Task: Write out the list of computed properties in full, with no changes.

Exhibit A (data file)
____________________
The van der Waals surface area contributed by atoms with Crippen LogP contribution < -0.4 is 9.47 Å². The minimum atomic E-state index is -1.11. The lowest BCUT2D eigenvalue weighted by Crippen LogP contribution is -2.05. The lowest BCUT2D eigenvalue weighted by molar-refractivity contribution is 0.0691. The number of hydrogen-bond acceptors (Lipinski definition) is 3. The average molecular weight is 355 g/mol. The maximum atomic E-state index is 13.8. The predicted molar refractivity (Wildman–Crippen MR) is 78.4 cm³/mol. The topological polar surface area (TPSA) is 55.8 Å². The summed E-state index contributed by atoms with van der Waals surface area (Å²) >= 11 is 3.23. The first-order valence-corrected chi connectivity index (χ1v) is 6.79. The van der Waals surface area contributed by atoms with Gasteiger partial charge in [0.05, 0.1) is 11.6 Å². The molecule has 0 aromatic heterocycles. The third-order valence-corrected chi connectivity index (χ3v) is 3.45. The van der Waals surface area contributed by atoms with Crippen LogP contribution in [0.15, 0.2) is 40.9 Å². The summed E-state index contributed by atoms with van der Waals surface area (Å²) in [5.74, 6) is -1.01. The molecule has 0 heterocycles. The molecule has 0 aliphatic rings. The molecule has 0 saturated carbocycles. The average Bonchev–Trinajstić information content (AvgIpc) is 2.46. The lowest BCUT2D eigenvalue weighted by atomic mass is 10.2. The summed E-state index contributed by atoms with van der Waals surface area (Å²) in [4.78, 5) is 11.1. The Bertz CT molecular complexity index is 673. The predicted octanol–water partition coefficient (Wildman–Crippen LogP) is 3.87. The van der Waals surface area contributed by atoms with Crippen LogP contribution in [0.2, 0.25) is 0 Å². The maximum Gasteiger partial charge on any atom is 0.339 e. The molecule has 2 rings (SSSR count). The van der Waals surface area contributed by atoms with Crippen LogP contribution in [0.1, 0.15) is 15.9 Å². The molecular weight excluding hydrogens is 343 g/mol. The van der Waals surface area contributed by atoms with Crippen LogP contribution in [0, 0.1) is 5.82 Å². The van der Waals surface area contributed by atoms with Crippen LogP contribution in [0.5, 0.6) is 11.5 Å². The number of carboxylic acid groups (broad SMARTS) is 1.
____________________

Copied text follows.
The van der Waals surface area contributed by atoms with Crippen LogP contribution < -0.4 is 9.47 Å². The minimum atomic E-state index is -1.11. The lowest BCUT2D eigenvalue weighted by Crippen LogP contribution is -2.05. The lowest BCUT2D eigenvalue weighted by molar-refractivity contribution is 0.0691. The number of hydrogen-bond acceptors (Lipinski definition) is 3. The average molecular weight is 355 g/mol. The maximum atomic E-state index is 13.8. The predicted molar refractivity (Wildman–Crippen MR) is 78.4 cm³/mol. The topological polar surface area (TPSA) is 55.8 Å². The summed E-state index contributed by atoms with van der Waals surface area (Å²) >= 11 is 3.23. The first-order valence-corrected chi connectivity index (χ1v) is 6.79. The van der Waals surface area contributed by atoms with Gasteiger partial charge in [0.05, 0.1) is 11.6 Å². The molecule has 0 aromatic heterocycles. The third-order valence-corrected chi connectivity index (χ3v) is 3.45. The van der Waals surface area contributed by atoms with Crippen LogP contribution in [0.15, 0.2) is 40.9 Å². The summed E-state index contributed by atoms with van der Waals surface area (Å²) in [5.74, 6) is -1.01. The molecule has 0 heterocycles. The molecule has 0 aliphatic rings. The molecule has 0 saturated carbocycles. The average Bonchev–Trinajstić information content (AvgIpc) is 2.46. The lowest BCUT2D eigenvalue weighted by atomic mass is 10.2. The summed E-state index contributed by atoms with van der Waals surface area (Å²) in [4.78, 5) is 11.1. The Bertz CT molecular complexity index is 673. The predicted octanol–water partition coefficient (Wildman–Crippen LogP) is 3.87. The van der Waals surface area contributed by atoms with Crippen LogP contribution in [0.2, 0.25) is 0 Å². The maximum Gasteiger partial charge on any atom is 0.339 e. The molecule has 2 rings (SSSR count). The van der Waals surface area contributed by atoms with Crippen LogP contribution in [0.1, 0.15) is 15.9 Å². The molecular weight excluding hydrogens is 343 g/mol. The van der Waals surface area contributed by atoms with Crippen LogP contribution in [0, 0.1) is 5.82 Å². The van der Waals surface area contributed by atoms with Crippen LogP contribution in [0.5, 0.6) is 11.5 Å². The number of carboxylic acid groups (broad SMARTS) is 1.